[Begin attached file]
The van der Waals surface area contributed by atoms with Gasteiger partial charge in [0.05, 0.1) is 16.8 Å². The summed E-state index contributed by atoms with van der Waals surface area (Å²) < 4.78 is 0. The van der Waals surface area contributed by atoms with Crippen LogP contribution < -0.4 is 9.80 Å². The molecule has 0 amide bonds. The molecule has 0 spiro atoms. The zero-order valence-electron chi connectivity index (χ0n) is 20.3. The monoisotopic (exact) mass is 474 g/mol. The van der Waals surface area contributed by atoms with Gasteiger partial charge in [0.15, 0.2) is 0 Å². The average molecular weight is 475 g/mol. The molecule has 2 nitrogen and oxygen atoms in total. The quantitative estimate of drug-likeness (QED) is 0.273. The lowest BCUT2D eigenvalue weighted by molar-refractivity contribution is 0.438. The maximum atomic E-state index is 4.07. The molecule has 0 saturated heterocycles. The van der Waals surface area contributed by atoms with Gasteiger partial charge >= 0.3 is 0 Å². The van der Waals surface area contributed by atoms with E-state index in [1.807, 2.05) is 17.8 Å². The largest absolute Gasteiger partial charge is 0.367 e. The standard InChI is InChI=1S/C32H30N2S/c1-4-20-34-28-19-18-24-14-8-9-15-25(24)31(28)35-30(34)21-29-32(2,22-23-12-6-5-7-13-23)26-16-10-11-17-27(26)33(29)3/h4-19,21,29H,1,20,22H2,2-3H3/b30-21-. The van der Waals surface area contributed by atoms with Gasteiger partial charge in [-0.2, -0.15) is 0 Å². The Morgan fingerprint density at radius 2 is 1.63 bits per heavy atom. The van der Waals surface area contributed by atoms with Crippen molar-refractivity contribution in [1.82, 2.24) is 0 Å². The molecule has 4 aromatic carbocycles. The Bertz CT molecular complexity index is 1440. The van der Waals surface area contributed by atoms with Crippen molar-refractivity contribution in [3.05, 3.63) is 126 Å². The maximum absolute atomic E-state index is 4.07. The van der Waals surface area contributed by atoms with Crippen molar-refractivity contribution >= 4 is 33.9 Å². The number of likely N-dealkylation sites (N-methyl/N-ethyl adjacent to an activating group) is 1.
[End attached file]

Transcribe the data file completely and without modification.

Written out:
The van der Waals surface area contributed by atoms with Gasteiger partial charge in [0.05, 0.1) is 16.8 Å². The summed E-state index contributed by atoms with van der Waals surface area (Å²) < 4.78 is 0. The van der Waals surface area contributed by atoms with Crippen LogP contribution < -0.4 is 9.80 Å². The molecule has 0 amide bonds. The molecule has 0 spiro atoms. The zero-order valence-electron chi connectivity index (χ0n) is 20.3. The monoisotopic (exact) mass is 474 g/mol. The van der Waals surface area contributed by atoms with Gasteiger partial charge in [0.15, 0.2) is 0 Å². The average molecular weight is 475 g/mol. The molecule has 2 nitrogen and oxygen atoms in total. The quantitative estimate of drug-likeness (QED) is 0.273. The lowest BCUT2D eigenvalue weighted by molar-refractivity contribution is 0.438. The maximum atomic E-state index is 4.07. The molecule has 0 saturated heterocycles. The van der Waals surface area contributed by atoms with Gasteiger partial charge >= 0.3 is 0 Å². The van der Waals surface area contributed by atoms with E-state index in [1.807, 2.05) is 17.8 Å². The largest absolute Gasteiger partial charge is 0.367 e. The standard InChI is InChI=1S/C32H30N2S/c1-4-20-34-28-19-18-24-14-8-9-15-25(24)31(28)35-30(34)21-29-32(2,22-23-12-6-5-7-13-23)26-16-10-11-17-27(26)33(29)3/h4-19,21,29H,1,20,22H2,2-3H3/b30-21-. The van der Waals surface area contributed by atoms with Gasteiger partial charge in [-0.2, -0.15) is 0 Å². The Morgan fingerprint density at radius 2 is 1.63 bits per heavy atom. The van der Waals surface area contributed by atoms with Crippen molar-refractivity contribution in [1.82, 2.24) is 0 Å². The molecule has 4 aromatic carbocycles. The Bertz CT molecular complexity index is 1440. The van der Waals surface area contributed by atoms with Crippen molar-refractivity contribution in [3.05, 3.63) is 126 Å². The maximum absolute atomic E-state index is 4.07. The van der Waals surface area contributed by atoms with Crippen molar-refractivity contribution >= 4 is 33.9 Å². The number of likely N-dealkylation sites (N-methyl/N-ethyl adjacent to an activating group) is 1.